Generally, you are not going to AND
two numbers together that you do or do not know the values of. Instead,
you will usually take a number you DO NOT know and perform a bitwise
operation on it with a number that you DO know. The known number above is
called a "mask", because it allows you to selectively observe the values of
just the bits you are interested in. This can be done to inspect, set, and
flip specific bits in the unknown number. In the following problems, the unknown
number has all X's, and the known number has all 1's and 0's. Write the
answer. Each bit of the answer is either 1, 0, or X, where X
is the same bit value as the corresponding bit in the unknown number.
40.) What is
XXXXXXXX
|11001010?
40.answer)
41.) What is
XXXXXXXX
&10110110?
41.answer)
For the following three questions, remember that bit numbers start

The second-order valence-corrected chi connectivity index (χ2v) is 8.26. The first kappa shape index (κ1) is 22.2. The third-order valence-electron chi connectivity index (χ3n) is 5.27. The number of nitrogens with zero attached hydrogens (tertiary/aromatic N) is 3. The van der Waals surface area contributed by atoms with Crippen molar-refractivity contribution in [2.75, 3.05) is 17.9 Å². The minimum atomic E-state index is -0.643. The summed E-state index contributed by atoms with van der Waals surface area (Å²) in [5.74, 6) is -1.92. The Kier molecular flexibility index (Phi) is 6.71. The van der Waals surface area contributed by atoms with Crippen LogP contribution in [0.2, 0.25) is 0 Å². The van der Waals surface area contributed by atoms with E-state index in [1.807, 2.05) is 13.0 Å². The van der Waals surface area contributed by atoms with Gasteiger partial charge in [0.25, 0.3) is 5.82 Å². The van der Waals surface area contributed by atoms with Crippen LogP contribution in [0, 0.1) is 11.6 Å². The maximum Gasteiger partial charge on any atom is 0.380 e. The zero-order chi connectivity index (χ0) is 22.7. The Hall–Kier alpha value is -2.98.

numbering from 0, and that hexadecimal numbers are always unsigned.
In addition to showing the mask you would use, also show the operation
you would use, like so: &0x0020. (i.e., AND the original number with
the hexadecimal mask 0x0020.)
42.) Specify the mask you would need to inspect bit 5 of the unknown number.
Express it as a 4-digit hexadecimal number.
42.answer)
43.) Specify the mask you would need to set bit 5 of the unknown number to zero.
That is, the result of this operation results in a new number, which the unknown
number should be subsequently set to. Express it as a 4-digit hexadecimal number.
43.answer)
44.) Specify the mask you would need to set bit 5 of the unknown number to one.
That is, the result of this operation results in a new number, which the unknown
number should be subsequently set to. Express it as a 4-digit hexadecimal number.
44.answer)